All parties to the conflict continue to commit acts that may amount to war crimes and crimes against humanity. As various armed groups attempt to consolidate their control over territory in a fragmented Syria, civilians are facing indiscriminate hostilities, as well as widespread and systematic human rights violations. The Syrian government and other parties to the conflict continue to perpetrate detention and disappearance as a strategy to control and intimidate civilians. Ongoing violations of various ceasefire agreements and a potential Turkish incursion in the northeast greatly increase the risk of recurrence of large-scale conflict.

The grave situation across Syria is partly a consequence of the inability of the UN Security Council (UNSC) to hold perpetrators accountable. The Syrian government has directly violated various UNSC resolutions. Russia has also systematically shielded Syria from international accountability measures. The UN Secretary-General and others have repeatedly called for the UNSC to refer the situation to the International Criminal Court (ICC), but vetoes from Russia and China have blocked such action.

The government of Syria has manifestly failed to uphold its responsibility to protect and bears primary responsibility for the ongoing commission of war crimes and crimes against humanity.


Since 2013 the UNSC has passed 27 resolutions on humanitarian access, peace talks and chemical weapons in Syria. Several refer to the government’s responsibility to protect populations, but none have been fully implemented. Despite this, Russia and China have jointly vetoed ten draft resolutions on Syria and Russia has independently vetoed an additional seven. On 12 July 2022 the UNSC extended authorization for cross-border humanitarian aid through one crossing for six months.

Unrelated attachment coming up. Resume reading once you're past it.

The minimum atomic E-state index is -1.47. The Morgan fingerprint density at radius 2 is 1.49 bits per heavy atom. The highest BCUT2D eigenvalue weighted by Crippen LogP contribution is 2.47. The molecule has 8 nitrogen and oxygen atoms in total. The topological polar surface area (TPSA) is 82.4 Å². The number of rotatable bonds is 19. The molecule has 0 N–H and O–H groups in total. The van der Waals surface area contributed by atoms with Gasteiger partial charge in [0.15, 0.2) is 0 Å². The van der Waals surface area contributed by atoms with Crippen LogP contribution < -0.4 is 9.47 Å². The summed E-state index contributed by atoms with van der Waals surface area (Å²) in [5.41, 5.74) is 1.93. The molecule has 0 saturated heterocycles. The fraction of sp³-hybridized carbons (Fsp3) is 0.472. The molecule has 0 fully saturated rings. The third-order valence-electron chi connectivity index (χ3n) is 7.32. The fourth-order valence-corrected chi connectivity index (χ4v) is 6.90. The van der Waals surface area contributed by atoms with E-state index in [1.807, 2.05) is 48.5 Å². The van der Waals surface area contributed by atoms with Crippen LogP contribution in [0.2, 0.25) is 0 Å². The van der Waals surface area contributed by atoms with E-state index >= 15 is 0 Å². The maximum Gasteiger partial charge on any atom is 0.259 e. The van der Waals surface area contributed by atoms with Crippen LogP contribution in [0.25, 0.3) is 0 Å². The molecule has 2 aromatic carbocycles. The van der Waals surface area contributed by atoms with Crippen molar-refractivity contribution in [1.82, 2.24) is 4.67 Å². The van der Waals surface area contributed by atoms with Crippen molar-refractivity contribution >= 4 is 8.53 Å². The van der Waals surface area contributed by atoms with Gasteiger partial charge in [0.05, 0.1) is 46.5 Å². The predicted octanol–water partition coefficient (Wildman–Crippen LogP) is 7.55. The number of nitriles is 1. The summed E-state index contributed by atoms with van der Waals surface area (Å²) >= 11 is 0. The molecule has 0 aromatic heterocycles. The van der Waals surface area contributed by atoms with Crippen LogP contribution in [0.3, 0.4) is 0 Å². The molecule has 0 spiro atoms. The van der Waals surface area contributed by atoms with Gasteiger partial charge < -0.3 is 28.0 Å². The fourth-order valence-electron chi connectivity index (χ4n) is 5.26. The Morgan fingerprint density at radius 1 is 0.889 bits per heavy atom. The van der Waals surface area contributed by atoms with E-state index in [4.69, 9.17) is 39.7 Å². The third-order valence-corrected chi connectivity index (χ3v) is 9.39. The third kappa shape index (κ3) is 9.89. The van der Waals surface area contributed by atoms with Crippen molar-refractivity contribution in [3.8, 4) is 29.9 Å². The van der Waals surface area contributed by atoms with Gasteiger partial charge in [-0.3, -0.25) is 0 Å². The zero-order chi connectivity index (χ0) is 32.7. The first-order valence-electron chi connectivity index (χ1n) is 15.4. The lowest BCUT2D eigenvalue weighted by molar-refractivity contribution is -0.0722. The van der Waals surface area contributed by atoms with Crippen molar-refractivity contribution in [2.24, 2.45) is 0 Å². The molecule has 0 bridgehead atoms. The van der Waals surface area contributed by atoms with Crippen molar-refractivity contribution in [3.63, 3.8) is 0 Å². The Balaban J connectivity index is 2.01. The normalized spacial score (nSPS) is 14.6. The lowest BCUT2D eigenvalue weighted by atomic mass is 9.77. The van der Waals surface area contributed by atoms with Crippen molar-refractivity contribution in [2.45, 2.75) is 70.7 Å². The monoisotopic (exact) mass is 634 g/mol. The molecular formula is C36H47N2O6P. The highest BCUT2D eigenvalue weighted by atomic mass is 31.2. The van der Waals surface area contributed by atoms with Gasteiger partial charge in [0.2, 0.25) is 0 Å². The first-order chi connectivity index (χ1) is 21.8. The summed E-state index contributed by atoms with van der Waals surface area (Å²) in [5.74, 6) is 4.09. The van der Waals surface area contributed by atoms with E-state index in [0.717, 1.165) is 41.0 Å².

On 21 December 2016 the UN General Assembly (UNGA) voted to establish an International, Impartial and Independent Mechanism to assist in the investigation and prosecution of perpetrators of atrocities in Syria. Several countries have also initiated domestic legal proceedings against suspected Syrian perpetrators under universal jurisdiction. German courts have convicted two members of Syria’s intelligence services, Eyad A. and Anwar R., for complicity in and perpetrating crimes against humanity, respectively, and a third trial involving allegations of torture and murder by a Syrian state agent is currently underway.

On 18 September 2020 the government of the Netherlands formally requested negotiations with the Syrian government as a first step toward holding Syria accountable for violations of the UN Convention against Torture. The government of Canada issued a similar request on 4 March 2021.

On 21 April 2021 a majority of States Parties to the Chemical Weapons Convention voted to suspend Syria’s rights and privileges under the treaty.

A study released in August 2022 by the UN Secretary-General recommended that the UNGA establish an independent international mechanism dedicated to clarifying the fate and whereabouts of missing persons in Syria, as well as supporting victims, survivors and their families.


All parties to the conflict must uphold their obligations under international humanitarian and human rights law, including ending attacks on civilians and civilian infrastructure, and facilitate unimpeded humanitarian access to civilians trapped or displaced by fighting. All parties should also uphold the ceasefire agreements in the northwest, northeast and south.

The return of refugees and other displaced Syrians must be in accordance with the principle of non-refoulement. Syrian authorities must ensure the protection of all returnees.

A timetable for the release of all detainees and abductees should be established. UN member states must also work toward the establishment of an independent international mechanism to clarify the fate and whereabouts of those missing and disappeared in Syria as recommended by the Secretary-General.

UN member states should continue to pursue accountability for alleged atrocities under universal jurisdiction. The UNSC should also refer the situation in Syria to the ICC.